2. I don't take family for granted.  My dad hated spending the night away from home. He treasured us as his family and preferred driving late into the night after having left early early in the morning when his job demanded it, to sleeping in a hotel on the road away from us. He taught me to savor our family time. He taught me to prioritize time with my husband and our children. He lived the value he placed on us. Thank you, Dad.

He showed us in every way that we were his favorite people on the planet. Unconditionally.

3. I tell people how I feel about them. Not one of us is promised tomorrow. I am going to hug you hello and good-bye and maybe 15 times in the middle. I am going to say "I love you" and "I like you" and "I am so glad we are friends." I don't want you to be uncomfortable but instead of stopping I'll just do it more often to increase your comfort (ask my friends in Minnesota.)! I don't know what tomorrow has in store, I need you to know I love you today. Thank you, Dad.

4. I tell stories. Oh goodness, I wish my sweet Dad had talked more about his childhood, about my grandmother and about his siblings. I want more and more and more but he wasn't the story teller. But I am and I tell my children story after story after story. They know so much about you, Dad. They can tell the stories themselves and often express how hard it is for them to remember they never actually met you on earth because they feel so close to you. I think I have accomplished my mission. But I won't stop -- there are new grands joining this family and I'll educate them too. I promise, Dad.

Only a year before he died...making family memories together at Opryland! 

5.  I learned to make my marriage a priority. Oh, Daddy, I remember your stays in the hospital. I remember how no matter how often I begged to take a turn staying overnight, it was Mama you wanted by your side. I remember the grace you showed sending her home to rest during the day but the need you had to have her back and by your side as soon as possible. Your love taught me so much. Wade and I both thank you, Dad.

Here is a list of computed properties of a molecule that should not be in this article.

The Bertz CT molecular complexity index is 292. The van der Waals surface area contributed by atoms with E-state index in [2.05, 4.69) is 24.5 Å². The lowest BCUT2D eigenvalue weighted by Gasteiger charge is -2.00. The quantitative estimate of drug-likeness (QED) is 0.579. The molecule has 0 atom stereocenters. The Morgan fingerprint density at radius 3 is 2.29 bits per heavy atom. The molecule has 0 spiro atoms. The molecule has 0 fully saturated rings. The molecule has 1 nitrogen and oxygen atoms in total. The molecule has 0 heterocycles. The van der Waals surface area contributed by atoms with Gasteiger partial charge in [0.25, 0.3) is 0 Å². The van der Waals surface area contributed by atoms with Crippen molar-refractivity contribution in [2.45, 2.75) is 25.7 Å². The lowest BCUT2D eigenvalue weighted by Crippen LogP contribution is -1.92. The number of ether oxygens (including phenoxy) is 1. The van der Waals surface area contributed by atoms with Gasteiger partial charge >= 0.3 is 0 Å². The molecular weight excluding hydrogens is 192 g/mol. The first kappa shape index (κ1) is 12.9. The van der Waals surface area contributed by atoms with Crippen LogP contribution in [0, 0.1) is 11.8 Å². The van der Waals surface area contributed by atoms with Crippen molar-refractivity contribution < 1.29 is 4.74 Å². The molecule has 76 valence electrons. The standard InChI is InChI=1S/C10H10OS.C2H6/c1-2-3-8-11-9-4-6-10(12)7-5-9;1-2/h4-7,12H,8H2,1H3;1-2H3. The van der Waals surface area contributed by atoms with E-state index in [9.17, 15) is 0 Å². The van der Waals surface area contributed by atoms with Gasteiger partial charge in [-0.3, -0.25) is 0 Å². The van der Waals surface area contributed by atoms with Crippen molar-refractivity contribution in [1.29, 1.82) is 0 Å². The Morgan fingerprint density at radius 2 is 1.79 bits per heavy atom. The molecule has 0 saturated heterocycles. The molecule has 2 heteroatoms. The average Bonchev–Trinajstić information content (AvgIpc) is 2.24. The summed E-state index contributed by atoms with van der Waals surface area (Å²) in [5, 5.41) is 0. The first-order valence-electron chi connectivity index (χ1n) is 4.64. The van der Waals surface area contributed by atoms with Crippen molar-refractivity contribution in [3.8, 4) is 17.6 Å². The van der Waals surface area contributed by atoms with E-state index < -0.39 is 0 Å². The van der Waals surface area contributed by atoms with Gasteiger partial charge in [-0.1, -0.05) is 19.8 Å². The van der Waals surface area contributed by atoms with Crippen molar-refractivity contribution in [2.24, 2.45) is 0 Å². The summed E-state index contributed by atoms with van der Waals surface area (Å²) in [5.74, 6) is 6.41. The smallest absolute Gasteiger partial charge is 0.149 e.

6. I learned that laughter is often the best medicine. You were emotional the night Wade and I came in to show off my engagement ring. You had given him permission to ask. You and Mom had gone on to bed. I climbed right into your bed (that wasn't new, was it? I often did that after dates...) to tell you all about it. Wade shyly followed me into the room and you looked up at him and said, "Well son, you'll have to marry her now. You've seen my in my underwear." We all laughed and laughed. And still do. I  am grateful God gave us our Mason to echo your laugh in your absence. I am so thankful.

He wasn't ready to "give me away" but he had to...Wade had seen him in his underwear after all! :)

7. I learned that my words can encourage and bless. You called me your "little angel" for as long as I can remember. You showered me with the belief that I was a God-given gift and the blessing those descriptions placed on me and my life is something I can not even put into words. I pray that I have passed it down to your grandkids. I pray that they know what a gift they are. Thank you, Daddy, for loving me unconditionally, and always always seeing the best in me.

I could go on and on and on. On the days when I get this parenting thing right -- and that is not everyday but I try -- I am modeling what you taught me. I am loving these four with all that I have; I am searching for memory-making opportunities; I am remembering to be silly sometimes; and I am savoring birthday cake bought from a store and served with vanilla ice cream.

I love you, Daddy. Happy birthday in heaven.

Carol - The Blessings Counter